We started out with a walking tour of the Sackville Waterfowl Pari, located less than a mile from our hotel. It was a warm, somewhat humid and sunny day at this stage. We walked more than a mile and considered this a successful Trackchasing Tourist Attraction.



We continued our touring by stopping at a cemetery along the highway. Birthdates of the folks interred there dated all the way back to 1860 and earlier.



As we drove further we came across a series of cars parked along the highway. They were all stopped for some antiquing. We joined them but found the prices and selection not to our liking.



We were really discovering lots of great touring opportunities today. About that time we saw signs for the Blue Roof Vodka distillery. These folks made their vodka from potatoes! How could we pass that up?



We stopped in for a tour. It was a brief tour of a very small distillery. Nevertheless, the vodka tasting was good. We ended up buying a bottle of 50% alcohol, 100 proof potato vodka. Cost was $45 Canadian. We passed on the strong stuff at 70% alcohol, which our tour guide described as being “moonshine”. I would love to have bought a bottle of that. It would have been a great liquor to serve our houseguests.



We had still more time for exploring. We had all of this time because we were only 78 miles, driving distance, from the hotel to speedway. We can really see and do a lot when we don’t have to drive 500 miles a day.



I suggested a movie. In twenty minutes or so we were seated comfortably munching on popcorn that was heavily salted and heavily buttered. What would we do without Google Search and Waze? Our movie of choice was Mamma Mia Here We Go Again.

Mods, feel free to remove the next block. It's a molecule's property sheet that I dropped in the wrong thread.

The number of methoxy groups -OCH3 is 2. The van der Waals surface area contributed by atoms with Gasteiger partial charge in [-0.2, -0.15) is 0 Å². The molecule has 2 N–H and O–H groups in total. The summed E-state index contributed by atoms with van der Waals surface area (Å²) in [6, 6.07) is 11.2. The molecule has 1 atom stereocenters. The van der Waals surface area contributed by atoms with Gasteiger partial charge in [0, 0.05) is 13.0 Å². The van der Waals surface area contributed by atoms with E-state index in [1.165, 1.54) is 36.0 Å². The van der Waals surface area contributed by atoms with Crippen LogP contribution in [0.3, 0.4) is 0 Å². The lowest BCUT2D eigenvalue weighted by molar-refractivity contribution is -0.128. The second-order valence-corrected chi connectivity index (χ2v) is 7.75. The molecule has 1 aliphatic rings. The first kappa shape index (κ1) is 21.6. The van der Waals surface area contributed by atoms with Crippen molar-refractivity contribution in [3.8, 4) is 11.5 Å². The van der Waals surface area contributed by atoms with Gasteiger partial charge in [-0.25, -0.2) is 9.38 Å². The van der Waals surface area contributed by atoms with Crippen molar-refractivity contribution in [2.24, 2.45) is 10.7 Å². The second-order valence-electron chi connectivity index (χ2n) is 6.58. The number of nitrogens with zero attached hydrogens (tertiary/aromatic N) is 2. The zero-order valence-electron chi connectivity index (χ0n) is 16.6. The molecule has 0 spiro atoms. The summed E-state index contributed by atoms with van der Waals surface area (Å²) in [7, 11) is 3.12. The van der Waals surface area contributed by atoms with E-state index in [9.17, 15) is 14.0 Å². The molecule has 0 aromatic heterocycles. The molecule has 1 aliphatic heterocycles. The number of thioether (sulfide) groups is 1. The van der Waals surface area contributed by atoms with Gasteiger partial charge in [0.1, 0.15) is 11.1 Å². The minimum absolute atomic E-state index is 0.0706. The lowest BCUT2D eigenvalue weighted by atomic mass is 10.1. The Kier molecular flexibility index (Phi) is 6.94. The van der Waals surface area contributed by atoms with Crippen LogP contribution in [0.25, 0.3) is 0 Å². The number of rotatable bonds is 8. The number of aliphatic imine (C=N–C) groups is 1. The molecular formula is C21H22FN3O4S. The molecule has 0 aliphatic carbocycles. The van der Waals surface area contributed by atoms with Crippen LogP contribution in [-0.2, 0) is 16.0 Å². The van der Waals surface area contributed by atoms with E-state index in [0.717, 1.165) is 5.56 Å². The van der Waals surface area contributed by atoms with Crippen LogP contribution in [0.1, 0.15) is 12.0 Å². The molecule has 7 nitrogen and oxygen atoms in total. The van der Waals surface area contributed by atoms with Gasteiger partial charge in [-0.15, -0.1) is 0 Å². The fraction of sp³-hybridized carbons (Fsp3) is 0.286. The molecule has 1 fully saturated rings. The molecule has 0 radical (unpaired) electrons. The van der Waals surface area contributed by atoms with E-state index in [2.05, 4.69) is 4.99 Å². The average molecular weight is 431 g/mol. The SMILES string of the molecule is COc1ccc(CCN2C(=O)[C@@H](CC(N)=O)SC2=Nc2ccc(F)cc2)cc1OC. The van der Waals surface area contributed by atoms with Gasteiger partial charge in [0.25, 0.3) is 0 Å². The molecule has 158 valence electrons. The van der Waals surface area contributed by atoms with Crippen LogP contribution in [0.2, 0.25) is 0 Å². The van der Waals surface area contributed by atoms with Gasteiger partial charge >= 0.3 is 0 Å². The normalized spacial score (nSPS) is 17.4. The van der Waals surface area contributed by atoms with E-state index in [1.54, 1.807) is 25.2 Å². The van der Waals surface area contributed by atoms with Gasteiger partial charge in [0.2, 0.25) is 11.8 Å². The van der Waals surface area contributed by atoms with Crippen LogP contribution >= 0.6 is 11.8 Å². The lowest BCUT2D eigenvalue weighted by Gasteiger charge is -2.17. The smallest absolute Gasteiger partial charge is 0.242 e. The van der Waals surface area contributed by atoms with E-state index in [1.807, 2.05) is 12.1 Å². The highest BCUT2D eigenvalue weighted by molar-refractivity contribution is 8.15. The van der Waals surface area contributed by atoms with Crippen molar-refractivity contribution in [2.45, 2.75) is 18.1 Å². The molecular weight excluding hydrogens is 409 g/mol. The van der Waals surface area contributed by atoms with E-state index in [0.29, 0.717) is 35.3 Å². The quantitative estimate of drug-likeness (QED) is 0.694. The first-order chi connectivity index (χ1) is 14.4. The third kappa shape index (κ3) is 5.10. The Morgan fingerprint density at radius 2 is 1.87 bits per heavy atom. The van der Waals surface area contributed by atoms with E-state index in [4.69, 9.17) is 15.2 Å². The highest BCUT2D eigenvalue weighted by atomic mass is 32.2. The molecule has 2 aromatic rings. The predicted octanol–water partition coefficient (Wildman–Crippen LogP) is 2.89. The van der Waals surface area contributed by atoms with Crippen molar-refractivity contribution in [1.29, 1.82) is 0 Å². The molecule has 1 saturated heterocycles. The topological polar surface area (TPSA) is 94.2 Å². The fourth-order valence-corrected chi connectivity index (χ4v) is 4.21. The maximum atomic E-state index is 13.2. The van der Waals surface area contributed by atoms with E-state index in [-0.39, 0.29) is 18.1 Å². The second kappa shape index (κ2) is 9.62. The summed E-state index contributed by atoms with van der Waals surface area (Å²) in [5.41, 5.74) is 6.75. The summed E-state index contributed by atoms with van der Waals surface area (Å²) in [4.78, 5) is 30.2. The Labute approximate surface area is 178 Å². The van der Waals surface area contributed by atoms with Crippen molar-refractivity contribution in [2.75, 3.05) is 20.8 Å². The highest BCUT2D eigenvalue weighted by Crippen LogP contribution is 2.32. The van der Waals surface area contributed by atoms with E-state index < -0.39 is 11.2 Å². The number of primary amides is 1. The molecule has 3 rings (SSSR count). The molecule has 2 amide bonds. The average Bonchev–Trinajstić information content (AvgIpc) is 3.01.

Normally I’m not a big fan of musicals. However, I absolutely loved the show. It was one of my favorites of the year. Lots of beautiful people singing beautiful songs. We had also seen the Broadway production of Mamma Mia. When the movie was finished I told Carol that I loved Mamma Mia the movie almost as much as I loved her. She blushed.



From the movie theater over to the speedway was going to be about a 45-minute drive. We encountered some absolutely gorgeous canola fields. My photographs never do justice to the beauty of these golden fields. However, we also discovered some light sprinkles on the windshield. No, this couldn’t happen again to lovely young Carol right?



We capped off our day of leisure and touring with a nice pre-race dinner at the Taste of India restaurant. This was a Yelp recommended restaurant located on Kent Street in downtown Charlottetown. The food was outstanding. Now it was time to go racing.








Oyster Bed Speedway – Oyster Bed, Prince Edward Island, Canada



I’m happy to report that at 6:03 p.m. Atlantic time, the Oyster Bed Speedway became part of Carol’s lifetime trackchasing list. She has now officially seen racing in nine of the ten Canadian provinces. Congratulations to Carol.



Tonight the adult general admission price to see the races was $15 Canadian. For just five dollars more, in Canadian currency, or a little bit less than four dollars in U.S. funds, we could secure a pit pass. That’s exactly what we did. We took a leisurely stroll through the pit area to see what kind of racing machinery would be on the track tonight.